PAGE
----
OFA Leadership Change Letter – Part 2

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It’s been a little over a month since I was elected Chair of the OpenFabrics Alliance (OFA).  In that time, there have been a slew of new responsibilities as I moved from my former Vice Chair position.  But we’ve hit the ground running and have no intention of slowing down.

There are a number of things that the OFA has been in the process of changing for years now.  Many of them are culminating nearly simultaneously.

The re-envisioning of the OFA that has been happening over the last 4 years has resulted in bylaws and other policy documents that are now in lock-step with the newly agreed vision of the OFA.  The attempt to rewrite those in support of the new vision is nearly complete and may be up for vote in as little as a few weeks from now.

One of my first Board meetings as Chair was an exciting meeting where the Board unanimously approved the Fabric Software Development Platform (FSDP) project.  Since then, we’ve been actively pursuing contracts with vendors, planning for the build-out of the FSDP cluster, and preparing to order equipment for an anticipated Sept. 1st project start.  Of course, that start will be just the beginning of the work too!  As exciting as it is for the project to be approved given my position of Chair of the OFA, I am also deeply involved in this specific project and its execution, so my work is really just starting here.

In Part One of this letter, Paul Grun mentioned the OpenFabrics Manager (OFM) effort.  While the name is still being debated, the project has seen a huge amount of interest and actions in the weeks since its inception.

And I think that brings us to what, as much as anything else, my tenure as Chair of the OFA is going to be about.  For the last four years, the OFA has gone through a rather painful period of introspection as we realized that our original goals, as codified in the bylaws, weren’t really achievable (or even reasonable).  There was a lot of discussion about the future; about whether the OFA should close up shop or try to carry on.  And if carry on, doing what?  In the end, the OFA came up with a new mission statement:

“The mission of the OpenFabrics Alliance (OFA) is to accelerate the development and adoption of advanced fabrics for the benefit of the advanced networks ecosystem.”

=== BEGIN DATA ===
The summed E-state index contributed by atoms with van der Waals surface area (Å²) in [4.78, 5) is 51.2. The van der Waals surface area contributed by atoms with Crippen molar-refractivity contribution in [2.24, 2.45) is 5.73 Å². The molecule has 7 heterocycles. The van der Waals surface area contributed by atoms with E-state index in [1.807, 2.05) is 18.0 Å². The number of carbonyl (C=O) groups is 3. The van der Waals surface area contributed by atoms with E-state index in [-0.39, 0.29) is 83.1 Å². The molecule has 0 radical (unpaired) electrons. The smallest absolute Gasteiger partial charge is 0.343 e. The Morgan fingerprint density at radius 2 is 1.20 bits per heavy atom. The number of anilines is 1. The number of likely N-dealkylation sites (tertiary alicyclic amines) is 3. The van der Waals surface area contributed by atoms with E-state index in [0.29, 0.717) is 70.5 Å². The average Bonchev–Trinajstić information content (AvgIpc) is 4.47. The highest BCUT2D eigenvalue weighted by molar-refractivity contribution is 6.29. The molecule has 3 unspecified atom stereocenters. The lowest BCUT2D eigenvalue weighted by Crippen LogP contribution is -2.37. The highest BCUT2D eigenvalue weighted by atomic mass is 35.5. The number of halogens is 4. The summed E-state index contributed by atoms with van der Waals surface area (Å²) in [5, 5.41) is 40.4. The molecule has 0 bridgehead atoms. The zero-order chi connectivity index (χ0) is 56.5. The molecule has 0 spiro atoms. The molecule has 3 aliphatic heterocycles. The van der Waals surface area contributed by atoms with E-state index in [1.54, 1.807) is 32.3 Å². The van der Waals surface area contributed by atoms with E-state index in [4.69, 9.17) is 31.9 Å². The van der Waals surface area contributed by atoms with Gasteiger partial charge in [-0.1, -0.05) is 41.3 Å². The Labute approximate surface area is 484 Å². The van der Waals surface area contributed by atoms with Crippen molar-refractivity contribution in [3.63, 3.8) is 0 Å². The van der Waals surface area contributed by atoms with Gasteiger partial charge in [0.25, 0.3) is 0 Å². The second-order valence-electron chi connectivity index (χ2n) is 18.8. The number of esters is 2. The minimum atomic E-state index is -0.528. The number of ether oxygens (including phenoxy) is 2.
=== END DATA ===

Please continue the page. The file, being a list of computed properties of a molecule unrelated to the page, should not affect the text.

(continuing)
But a mission statement is not enough.  It is a guide as to why you exist, but if you don’t have a means of actually accomplishing your goal, then you still don’t have a meaningful purpose.  With the two new initiatives Paul outlined previously, the OFA has a distinct, and meaningful, purpose.  It was a hard path to get here, but a necessary one.  And the path forward from this is execution.  That will be my primary focus going forward as Chair of the OFA.  We have a strong mission statement.  We have two initiatives to fulfill upon that statement (and we’re open to more as time and situation present).  Now we need to execute on these initiative and see them through to their natural end (where end here may mean a sustainable, perpetual operation, or it may mean the incubation of a vibrant, self-sustaining upstream ecosystem for a software project).

Tangentially related to these two new initiatives is the idea that the OFA would invest significant effort in a renewed set of educational projects.  In particular, the FSDP will be a prime candidate for tutorials and other educational materials.  So would any fruits from the new OFM initiative.

In addition, I’ll be keeping my mind on the ever-changing landscape of non-HPC environments.  Whether data centers, commercial cloud deployments, or hybrid-cloud deployments, RDMA related technologies keep popping up here and there.  Amazon built their own EFA adapter with custom RDMA capabilities just for their Amazon Web Services infrastructure.  Microsoft has an InfiniBand enabled element of their Azure cloud. Clearly, there is interest at some level for RDMA technologies in various cloud environments, and we can’t ignore that going forward.

For me, the future is deeply rooted in executing on the promise that Paul has created, seeing that necessary documentation or educational materials around those initiatives are in place, and watching out for new areas where the OFA should focus their efforts as the ever-changing landscape of computing systems continues to evolve.  With all that in mind, I leave you all here.  I have work to do :-).

Doug Ledford

A very (happily) busy Chair of the OFA